Me with a tongue. Those things are massive, and slightly gross, hence my face.
*
Next, we learned how to insert a gag into the cow's mouth. When you need to examine the back of the cow's mouth, you can't go sticking your hand that far inside. While the front of the cow's mouth is relatively harmless, the molars and premolars at the back could crush your fingers if you get them in the way, so the gag keeps the mouth open while you have a look in.
*
Paul, one of our teachers of the day, demonstrates
how to put in the gag.
*
I should also mention a funny story about how we made Paul, the man featured in the above picture, extremely uncomfortable, because when he popped over to see how we were getting on, Anik happened to exclaim, "I've been violated!" when the cow accidentally chewed on her breast. I don't think I have ever seen anyone turn as red as Paul turned. He took it well, and, after a few minutes of not being able to talk for laughing, was able to show us a trick for putting in the gag that helped a lot. Go Anik for making the instructors uncomfortable. :)
*
Me fitting the gag in, all the while extremely frightened
of those chomping premolars. I survived though, and succeeded!
*
The last thing we did was learn how to pick up a cow's feet, both the back and the front, in case we ever need to examine it for any reason. For the back feet we rigged up this pulley system over the crush with a bit of rope to pull the foot up. It's a bit daunting doing this because you have to basically lean on the cow's butt while you're setting this up, praying that the thing doesn't (a) kick you, or (b) urinate/defecate on you.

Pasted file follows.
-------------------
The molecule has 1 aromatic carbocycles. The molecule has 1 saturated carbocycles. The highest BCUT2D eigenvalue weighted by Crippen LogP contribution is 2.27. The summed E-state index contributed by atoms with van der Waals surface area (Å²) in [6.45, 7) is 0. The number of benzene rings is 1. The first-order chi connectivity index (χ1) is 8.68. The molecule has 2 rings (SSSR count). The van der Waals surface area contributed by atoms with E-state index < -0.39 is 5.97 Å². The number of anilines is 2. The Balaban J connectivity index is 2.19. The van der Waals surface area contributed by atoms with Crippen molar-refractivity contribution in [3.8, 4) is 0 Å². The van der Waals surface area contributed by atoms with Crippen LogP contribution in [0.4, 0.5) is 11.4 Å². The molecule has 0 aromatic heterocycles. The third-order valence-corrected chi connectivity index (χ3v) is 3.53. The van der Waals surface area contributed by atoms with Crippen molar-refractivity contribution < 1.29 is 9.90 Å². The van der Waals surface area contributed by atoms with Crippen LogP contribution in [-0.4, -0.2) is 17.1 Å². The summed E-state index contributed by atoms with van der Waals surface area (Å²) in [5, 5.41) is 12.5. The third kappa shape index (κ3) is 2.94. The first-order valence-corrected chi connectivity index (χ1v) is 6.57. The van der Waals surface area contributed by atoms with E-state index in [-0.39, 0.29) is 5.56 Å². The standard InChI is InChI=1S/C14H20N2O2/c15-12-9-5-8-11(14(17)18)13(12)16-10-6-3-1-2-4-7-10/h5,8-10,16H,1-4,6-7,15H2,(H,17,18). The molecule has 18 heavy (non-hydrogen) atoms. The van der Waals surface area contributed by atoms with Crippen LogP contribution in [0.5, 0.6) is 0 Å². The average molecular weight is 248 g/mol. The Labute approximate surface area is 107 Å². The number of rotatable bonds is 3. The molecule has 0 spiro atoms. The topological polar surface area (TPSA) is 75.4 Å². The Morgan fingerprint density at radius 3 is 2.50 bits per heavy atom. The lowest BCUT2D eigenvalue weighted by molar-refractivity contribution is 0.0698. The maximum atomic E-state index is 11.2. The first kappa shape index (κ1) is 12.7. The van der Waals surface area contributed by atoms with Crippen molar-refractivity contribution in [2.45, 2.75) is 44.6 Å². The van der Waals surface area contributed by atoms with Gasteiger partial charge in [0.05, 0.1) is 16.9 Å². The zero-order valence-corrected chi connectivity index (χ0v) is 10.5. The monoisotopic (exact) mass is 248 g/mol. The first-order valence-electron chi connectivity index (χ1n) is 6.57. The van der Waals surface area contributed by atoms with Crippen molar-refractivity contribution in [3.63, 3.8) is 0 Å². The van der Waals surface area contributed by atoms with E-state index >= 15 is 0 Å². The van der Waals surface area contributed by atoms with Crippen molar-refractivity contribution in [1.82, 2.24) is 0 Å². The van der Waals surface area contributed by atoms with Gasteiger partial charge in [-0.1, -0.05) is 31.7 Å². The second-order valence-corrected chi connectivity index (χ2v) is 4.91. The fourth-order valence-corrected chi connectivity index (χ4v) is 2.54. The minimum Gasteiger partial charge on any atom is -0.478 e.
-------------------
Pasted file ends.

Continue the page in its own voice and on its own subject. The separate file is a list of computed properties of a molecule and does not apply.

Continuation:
For the front leg, you have to stand with your shoulder at the cow's shoulder, and push the cow over so that it shifts its weight, and then you pull the cow's knee towards you and scoop the hoof up. This may sound relatively easy, but it's not. Also, the cow can quite easily kick you with your back feet, and given how far you have to bend over to do this, your head is in prime target location. Fortunately, dairy cows are pretty docile, but still.
*
Me lifting up a cow's foot! Keep in mind this animal
is 530 kilos. Very heavy!
*
After all this, we talked about things like body condition and estimating weight and stuff before cleaning up and heading home. So the day of the moo-cows was a success, and I am confident that, while I don't particularly have any desire to do any of those things again, I am capable of doing them all.

While seeing living animals was a nice change, I am quite looking forward to a break from practicals tomorrow. Instead we have a lecture on ultrasound in the afternoon tomorrow, which I am very excited about! I can already tell that I'm going to be really sore tomorrow morning, so the respite will be nice. :)